"Managed" languages are not as suitable for these tasks, because they've already done a lot of the systems programming tasks for you ([i]e.g. they've implemented a GC for you, often precluding your own implementation[/i]). Instead, these languages are often called "productivity languages" ([i]because programmers are supposedly more productive when using them[/i]) and are designed to make "application programming" easier, where you're thinking about abstract objects and high-level "business logic", instead of bits and bytes.

Systems programming languages are great for writing [i]game engines[/i], but aren't the best for writing [i]games[/i]. Higher level ("managed"/"application"/domain-specific) languages are generally able to implement high-level game logic with less code, and with less effort from the programmer, but make low-level operations harder or even impossible to write.

For example, Lua is often used for game programming, but it is of little use to engine programmers, because it's lacking in the fundamental data types required by a lot of low-level systems code ([i]e.g. it can't manipulate bytes or raw integers[/i]).
C# (+ .NET) is a great "managed" language, and it lets programmers write code very quickly, but when used for systems programming tasks, it becomes complicated and extremely verbose (arguably more verbose than C++).

The standard practice in the games industry is (IMHO):
*Engine runtimes and performance-critical systems are written in C/C++.
*Game logic is written in a "productivity language", such as Lua or C#. Sometimes C++ is used here, but only when the game team are more comfortable/experienced with it than other languages. Edited by Hodgman

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Hannesnisula    1126
[quote name='sankrant' timestamp='1341476507' post='4955894']
Can someone solidly state about the future of game programming and the future of c++ ?????
In future, are we going to see c++xx or c# or something else like rust??
Who is right? My freinds or my soul??
[/quote]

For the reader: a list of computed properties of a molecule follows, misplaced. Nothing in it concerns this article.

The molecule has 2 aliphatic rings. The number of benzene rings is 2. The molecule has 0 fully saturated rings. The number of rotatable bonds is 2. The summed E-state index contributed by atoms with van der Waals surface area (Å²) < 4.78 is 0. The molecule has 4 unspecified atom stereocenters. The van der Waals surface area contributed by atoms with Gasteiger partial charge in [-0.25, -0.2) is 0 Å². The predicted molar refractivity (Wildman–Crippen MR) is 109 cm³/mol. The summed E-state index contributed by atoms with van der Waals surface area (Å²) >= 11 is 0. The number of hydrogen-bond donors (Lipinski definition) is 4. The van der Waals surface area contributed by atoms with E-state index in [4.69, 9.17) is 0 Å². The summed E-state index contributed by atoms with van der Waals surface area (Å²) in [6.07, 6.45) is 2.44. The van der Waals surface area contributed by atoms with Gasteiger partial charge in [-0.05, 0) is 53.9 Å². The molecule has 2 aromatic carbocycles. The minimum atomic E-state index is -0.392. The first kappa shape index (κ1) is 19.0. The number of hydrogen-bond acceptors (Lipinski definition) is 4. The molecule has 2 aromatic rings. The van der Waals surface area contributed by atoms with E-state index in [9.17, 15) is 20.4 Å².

I guess it's not possible to solidly state any future but it doesn't seem like C++ is going away for a while.
If you learn C++ (or any other language really) it will be quite easy to learn any other language. Programming is a skill and the language is just a tool.
You don't risk "wasting" your time learning a specific language.

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SimonForsman    7642
[quote name='sankrant' timestamp='1341476507' post='4955894']
And thats the main reason that makes me ask about the status of c++ at present, and obviuosly at the future...

Can someone solidly state about the future of game programming and the future of c++ ?????
In future, are we going to see c++xx or c# or something else like rust??
Who is right? My freinds or my soul??

There are many questions(especially doubts about my skills..) to be answered.
[/quote]

As for the current state, it is used less in general these days for application level work (With C# taking a very large chunk from it), game logic is being moved to higher level languages(Lua, Python, C#, and many others are common), as a systems programming language it is still standing strong though (And thus it is the most commonly used language in game engines).

As for the future it really is impossible to tell, C++ is severely flawed, (its getting better and better but its far from perfect), Most system programming languages however suffer from similar problems, Rather than replacing C++ as a language for game engines in the near future i'd expect us to get better tools and libraries, (The industry is heavily invested in C++ so a new systems programming language has to be significantly better to take over making it fairly unlikely to happen)
Things like compilers that actually tell you what you did wrong (clang is miles ahead here and i'm sure gcc and msvc will follow suit) and libraries such as boost(Allthough C++11 includes most of the good features from it) go a long way to make C++ far less of a pain in the ass and more will come.

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sankrant    121
Thank you all..

I am conviced that, we would not be switching anything, but willbe building better things upon the infrastructure..
We will continue to use C++ for engines, and use HL Languages for logic for a considerably long future ahead.